MySQL used to perform poorly in heavy write environments, but has improved somewhat since, but PostgreSQL should really be seen as an Oracle alternative. It may lack some of the creature comforts of Oracle, but is orders of magnitude less DBA-intensive to administer. The licensing savings alone are the reason why NTT is funding so much of the development behind PostgreSQL (and half the worldwide community is in Japan). On the minus sides, partitioning requires some assembly, stored procedure programming lacks debuggers, DTrace is required to get the same level of observability as Performance Pack, and single queries are not parallelized so it's not optimal for data warehousing tasks.
A better explanation is that the military industrial complexes of both nations see each other as symbiotic partners in leeching off their respective countries lifeblood.
A side effect of legalized mass corruption in DC
AT&T is one of the biggest lobbies in Washington (some years the biggest). That goes a long way to explain why our venal congresscritters let them get away with stunts like these.
Contrast this with the Netherlands, that has a functioning democracy. When KPN mulled doing something like this, parliament promptly passed a law banning violations of net neutrality, i.e. monopolistic price discrimination.
Paterson is innocent - QDOS ("Quick and Dirty OS, the OS Bill Gates licensed to turn around and resell to IBM as MS-DOS) would not have sucked as hard as it did if it actually had CP/M code in it.
You touch only briefly on the lenses. They are exceptionally good - Leica quality, both optically and mechanically, at a fraction of the price, and far superior to most lenses from the likes of Canon, Nikon, Sony or Olympus, even much higher priced ones like the Canon 50mm f/1.2L.
Fuji make the lenses for Hasselblad and they clearly pulled out all the stops to make XF a superlative lens system. I have a Leica M9 with some Leica's best (50mm Summilux ASPH, 90mm Apo Summicron ASPH and 28mm Elmarit ASPH), the M9 is clearly superior to the X100 I carry as my jacket pocket camera, but in the same class as the X-Pro1.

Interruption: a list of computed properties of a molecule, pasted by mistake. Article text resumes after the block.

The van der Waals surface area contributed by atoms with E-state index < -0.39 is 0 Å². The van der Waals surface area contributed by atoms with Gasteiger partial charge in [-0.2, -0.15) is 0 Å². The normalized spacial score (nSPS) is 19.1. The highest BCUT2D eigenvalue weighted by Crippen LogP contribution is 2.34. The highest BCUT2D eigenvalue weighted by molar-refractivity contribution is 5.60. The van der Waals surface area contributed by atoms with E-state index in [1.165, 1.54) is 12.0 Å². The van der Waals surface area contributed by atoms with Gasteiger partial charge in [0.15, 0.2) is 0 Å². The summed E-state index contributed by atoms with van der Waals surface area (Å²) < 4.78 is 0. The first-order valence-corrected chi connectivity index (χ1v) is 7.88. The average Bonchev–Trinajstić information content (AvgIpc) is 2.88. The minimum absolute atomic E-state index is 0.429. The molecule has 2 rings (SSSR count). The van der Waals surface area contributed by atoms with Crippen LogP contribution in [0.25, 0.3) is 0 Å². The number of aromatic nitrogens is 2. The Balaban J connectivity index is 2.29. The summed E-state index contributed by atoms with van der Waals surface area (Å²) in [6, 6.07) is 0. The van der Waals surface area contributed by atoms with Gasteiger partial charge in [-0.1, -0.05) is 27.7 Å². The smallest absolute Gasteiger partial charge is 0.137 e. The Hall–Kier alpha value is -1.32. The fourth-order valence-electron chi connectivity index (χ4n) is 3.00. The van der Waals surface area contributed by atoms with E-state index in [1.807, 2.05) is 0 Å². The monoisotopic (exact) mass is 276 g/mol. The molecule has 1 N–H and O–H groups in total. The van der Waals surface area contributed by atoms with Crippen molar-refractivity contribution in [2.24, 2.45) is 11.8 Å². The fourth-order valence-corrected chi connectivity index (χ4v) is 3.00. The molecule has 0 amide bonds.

The only caveat is that this is a big camera for a mirror less CSC, the same size as the Leica M9.
BIND is a bug-infested maze of spaghetti code with a history of security holes nearly as bad as sendmail. The comparison to Apache is apt - there is a reason why nginx is gaining so rapidly for web servers, or Postfix in the email space.
djbdns is another option, unfortunately without IPv6 or DNSSEC support, and not actively maintained. PowerDNS is another (disclaimer: I used to work with Bert Hubert).
That said, I don't see why anyone with a pulse would pay for a proprietary repackaging of an excellent open-source DNS server produced by NLNet,. one of the organizations that maintain top-level DNS servers (in Europe). NSD and Unbound are some of the best DNS servers around, designed for massive scale, and a pleasure to administer compared to BIND or even DJBDNS. If they are suitable for you, you are best off building them yourself from the original open-source release.
Re: "Now if only New Zealand would show us another example, bla bla,
The threat was economic - to make NZ imports in the EU difficult - not military.
The ITU predates the UN by almost a century, and has its own institutional culture (it is based in Geneva). It is effectively the talking shop where Big Governments trade favors with Big incumbent Telcos with PTT mindsets. This whole exercise is just naked rent-seeking by the telcos, nothing more, nothing less.